Finally, we couldn’t resist finishing off the evening with a portion of blinis served with hot cherries and a serving of Russian ice cream. This was probably a bridge too far, but the retro extravagance of the desserts proved irresistible. Having paid the very reasonable bill, we walked outside into the rain and were further tempted by the bright lights of ‘Bar Gagarin’ on the other side of Rykestrasse. This is most definitely a cosy little corner of Russian Berlin.
Bar Gargarin at night
Another very popular Russian haunt in Russian Berlin is the Tadschikische Teestube, this time almost next to the historic Neue Synagoge at 27, Oranienburgerstrasse in Mitte, an area which has attracted many Russian-Jewish immigrants. The whole place was a gift to the GDR from the former Soviet republic of Tajikistan who brought the interior and the design to the Leipzig Trade Fair in the 1970s. In 1976, the Teestube opened on Unter den Linden as a permanent tea parlour and restaurant, complete with carved wooden columns, carpets and hassocks with low tables and kitchenware imported from Tajikistan. It was moved to its current location five years ago.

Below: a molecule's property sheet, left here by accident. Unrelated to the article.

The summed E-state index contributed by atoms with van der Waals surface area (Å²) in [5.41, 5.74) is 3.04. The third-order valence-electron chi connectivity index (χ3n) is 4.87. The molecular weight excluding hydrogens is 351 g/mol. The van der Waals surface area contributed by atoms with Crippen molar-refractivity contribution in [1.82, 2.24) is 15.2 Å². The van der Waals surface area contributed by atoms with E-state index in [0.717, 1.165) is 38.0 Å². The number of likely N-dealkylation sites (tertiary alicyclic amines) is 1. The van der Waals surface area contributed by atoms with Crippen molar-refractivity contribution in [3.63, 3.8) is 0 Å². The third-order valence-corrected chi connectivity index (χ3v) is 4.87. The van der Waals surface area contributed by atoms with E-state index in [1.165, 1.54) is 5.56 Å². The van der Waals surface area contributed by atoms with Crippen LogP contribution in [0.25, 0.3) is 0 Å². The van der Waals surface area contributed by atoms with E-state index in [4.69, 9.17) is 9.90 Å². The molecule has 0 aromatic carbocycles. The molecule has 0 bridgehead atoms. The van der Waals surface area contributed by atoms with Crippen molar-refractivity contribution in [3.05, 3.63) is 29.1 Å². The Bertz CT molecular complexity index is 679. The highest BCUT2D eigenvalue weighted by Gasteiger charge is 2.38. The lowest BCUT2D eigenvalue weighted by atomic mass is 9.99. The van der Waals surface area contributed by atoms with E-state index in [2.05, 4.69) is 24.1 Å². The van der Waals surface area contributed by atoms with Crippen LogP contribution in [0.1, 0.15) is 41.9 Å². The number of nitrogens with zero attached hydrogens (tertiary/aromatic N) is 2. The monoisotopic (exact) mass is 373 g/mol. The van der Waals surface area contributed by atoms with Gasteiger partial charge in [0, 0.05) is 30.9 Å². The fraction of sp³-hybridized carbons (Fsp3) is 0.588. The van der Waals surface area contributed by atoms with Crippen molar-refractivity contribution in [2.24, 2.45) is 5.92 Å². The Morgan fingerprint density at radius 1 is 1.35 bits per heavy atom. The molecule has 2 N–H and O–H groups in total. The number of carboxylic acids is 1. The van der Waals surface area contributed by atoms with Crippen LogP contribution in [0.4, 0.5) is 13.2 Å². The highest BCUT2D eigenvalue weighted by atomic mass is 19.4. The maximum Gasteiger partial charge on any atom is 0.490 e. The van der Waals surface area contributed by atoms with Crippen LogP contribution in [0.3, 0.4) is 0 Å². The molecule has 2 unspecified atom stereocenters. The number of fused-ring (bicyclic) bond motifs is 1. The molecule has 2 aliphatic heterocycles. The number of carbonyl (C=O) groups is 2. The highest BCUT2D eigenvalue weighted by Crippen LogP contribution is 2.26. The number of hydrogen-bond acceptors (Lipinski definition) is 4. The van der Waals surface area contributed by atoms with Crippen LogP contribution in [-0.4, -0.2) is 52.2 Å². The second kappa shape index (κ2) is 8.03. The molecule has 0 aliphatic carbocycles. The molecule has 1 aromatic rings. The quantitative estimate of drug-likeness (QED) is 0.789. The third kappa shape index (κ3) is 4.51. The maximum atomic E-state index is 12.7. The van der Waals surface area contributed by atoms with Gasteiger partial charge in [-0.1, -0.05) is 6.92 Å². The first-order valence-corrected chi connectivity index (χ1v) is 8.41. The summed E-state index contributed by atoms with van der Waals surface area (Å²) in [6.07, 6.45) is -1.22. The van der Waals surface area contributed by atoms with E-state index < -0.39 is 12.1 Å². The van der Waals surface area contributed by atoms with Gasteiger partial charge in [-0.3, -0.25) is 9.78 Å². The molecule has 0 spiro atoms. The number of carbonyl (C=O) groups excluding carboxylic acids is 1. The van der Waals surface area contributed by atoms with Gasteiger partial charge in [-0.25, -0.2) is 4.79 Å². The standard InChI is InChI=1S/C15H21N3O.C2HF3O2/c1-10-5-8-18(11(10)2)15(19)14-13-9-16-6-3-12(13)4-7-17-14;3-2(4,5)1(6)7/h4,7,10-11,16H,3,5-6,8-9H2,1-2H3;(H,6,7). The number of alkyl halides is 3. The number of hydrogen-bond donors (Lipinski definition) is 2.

There are over 20 varieties of tea to savour at the Tadschikische Teestube and for a special occasion you can book a Samovar ceremony. The restaurant menu is suitably Russian too and apart from the magical interior, there is a beautiful courtyard outside. If you understand German, Monday evenings are reserved for the telling of Russian fairy-tales.
But Berliners have not always welcomed the Russians. When the Soviets marched into the city in April 1945, their invasion was characterised by the most terrible bloodshed, rape and pillage. On 20th April 1945, Hitler’s 56th birthday, Soviet artillery began shelling Berlin and did not stop until the city surrendered. According to one source, “the weight of ordnance delivered by Soviet artillery during the battle was greater than the total tonnage dropped by Western Allied bombers”. When the Soviets raised the Red Flag from the top of the Reichstag on 2nd May to signal their victory, Berlin was at its lowest ebb in history.